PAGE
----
City of Helena officials say expense cuts will be necessary to balance the city's budget over the next two years.
The first draft of Helena's city budget for the coming biennium was approved Monday, projecting $22.4 million for the city to spend from the general fund in FY 2020, about $400,000 less than the year before. The general fund covers government operations, the Helena fire and police departments, community development, public works, parks and recreation and administrative services.
City Manager Ana Cortez told commissioners the cuts — intended to reach a balanced general fund — focused on saving for the future while providing municipal services that are “responsive, impactful, predictable and adaptive.” In addition to the document approved Monday, Cortez noted that a 21% general fund reserve of about $4.7 million to cover emergencies is on the way and will be included in June’s final budget.
“I must also recognize the commitment of the city’s leadership … who together provided light where the numbers placed us in a pretty dark tunnel,” Cortez said. “Thanks to their creativity and selflessness, the tunnel was actually pretty short.”
In a letter introducing the budget, Cortez wrote that "structural problems" led to recent deficits and added that more than $1 million in cuts will be required to balance the city general fund in the next two fiscal years.
Cortez noted in the letter that budget amendments to accommodate real estate sales, development of the new Law and Justice Center and union negotiations should be expected because for the first time the budget is being set for the next two years instead of one.
The budget calls for a net increase in city employment, despite a smaller general fund, from the current 335 full-time equivalent positions to about 353 in FY 2020, additions which Cortez said were made only for very specific purposes. The city public works department stands to gain the most with a proposed addition of 13 full-time positions through enterprise funding, including five street operators, two solid waste operators, a mechanic for the city water plant and a second code enforcement officer.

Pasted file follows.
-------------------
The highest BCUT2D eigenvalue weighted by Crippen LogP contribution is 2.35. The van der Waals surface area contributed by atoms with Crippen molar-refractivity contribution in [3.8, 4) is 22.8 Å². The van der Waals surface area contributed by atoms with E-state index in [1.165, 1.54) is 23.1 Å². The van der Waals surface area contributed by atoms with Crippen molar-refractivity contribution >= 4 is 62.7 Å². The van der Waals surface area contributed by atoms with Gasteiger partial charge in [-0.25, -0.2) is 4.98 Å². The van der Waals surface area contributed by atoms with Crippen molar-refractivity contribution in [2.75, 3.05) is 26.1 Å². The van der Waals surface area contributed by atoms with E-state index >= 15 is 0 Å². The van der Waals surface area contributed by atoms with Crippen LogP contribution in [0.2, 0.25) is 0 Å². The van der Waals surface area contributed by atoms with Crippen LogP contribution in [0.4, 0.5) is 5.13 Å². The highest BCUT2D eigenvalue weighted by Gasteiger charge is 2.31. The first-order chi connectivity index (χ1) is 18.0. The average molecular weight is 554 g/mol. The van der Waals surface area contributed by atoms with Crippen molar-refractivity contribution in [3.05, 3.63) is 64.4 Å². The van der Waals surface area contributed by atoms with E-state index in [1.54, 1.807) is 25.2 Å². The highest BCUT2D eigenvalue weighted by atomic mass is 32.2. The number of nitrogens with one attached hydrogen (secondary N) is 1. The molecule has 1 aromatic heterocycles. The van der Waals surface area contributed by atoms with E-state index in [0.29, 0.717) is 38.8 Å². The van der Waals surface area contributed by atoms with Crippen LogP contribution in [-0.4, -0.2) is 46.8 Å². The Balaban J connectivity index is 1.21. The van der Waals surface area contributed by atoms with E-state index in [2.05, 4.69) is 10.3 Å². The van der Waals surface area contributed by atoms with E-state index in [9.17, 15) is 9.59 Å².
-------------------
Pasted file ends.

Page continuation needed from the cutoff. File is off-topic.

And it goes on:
The budget also proposes that the public works department’s share of all city expenditures rise from 52% in the coming fiscal year to 57% in FY 2021, when the department’s total budget, general fund and otherwise, is projected to increase sharply to $56.3 million.
The preliminary figure of $7.5 million in general funding for police and court expenditures includes the hiring of two new officers but accounts for a $62,000 cut from the projected FY 2019 figure. For the Helena Fire Department, the preliminary figure of $4.9 million in general fund expenses in FY 2020 is about $220,000 less than the year before and accompanied by the removal of two full-time staff positions. Cortez said Monday the city had identified and eliminated one vacant position within the fire department.
That cut follows last year’s hiring of six new firefighters after city voters approved a levy to supplement the department’s annual budget by $900,000. The levy was partially offset by an $800,000 FEMA grant awarded in August. HFD will recover $140,000 from the general fund in FY 2021, with a full-time position added back, if the preliminary budget stands.
To help save money, police and fire officials agreed to keep their interim chiefs in place for the next year, according to an interview Cortez gave KTVH. Helena Police Chief Troy McGee stepped down after 43 years on the force and almost 23 as chief in March. Fire Chief Mark Emert departed only two weeks later.
A city fee schedule won’t be adopted until the fall, with Cortez citing the workload of a biennial budget for the delay. In previous budget talks, the city discussed increases to the open lands and urban forestry assessments and those funding street maintenance and storm water drainage.
Monday’s budget proposes a 65% increase in urban forestry revenue to $431,000 for each of the next two fiscal years.
Raises for city employees also were not included. Cortez said last week that she was directed by the city commission to consider applying a percentage salary change to be negotiated by the Helena Police Protective Association to all city employees except directors and managers. No timeline for those negotiations was provided; Cortez said last week that the union had only requested them.
A Monday press release from Cortez’s office encouraged anyone with questions to reach out via email at email@example.com.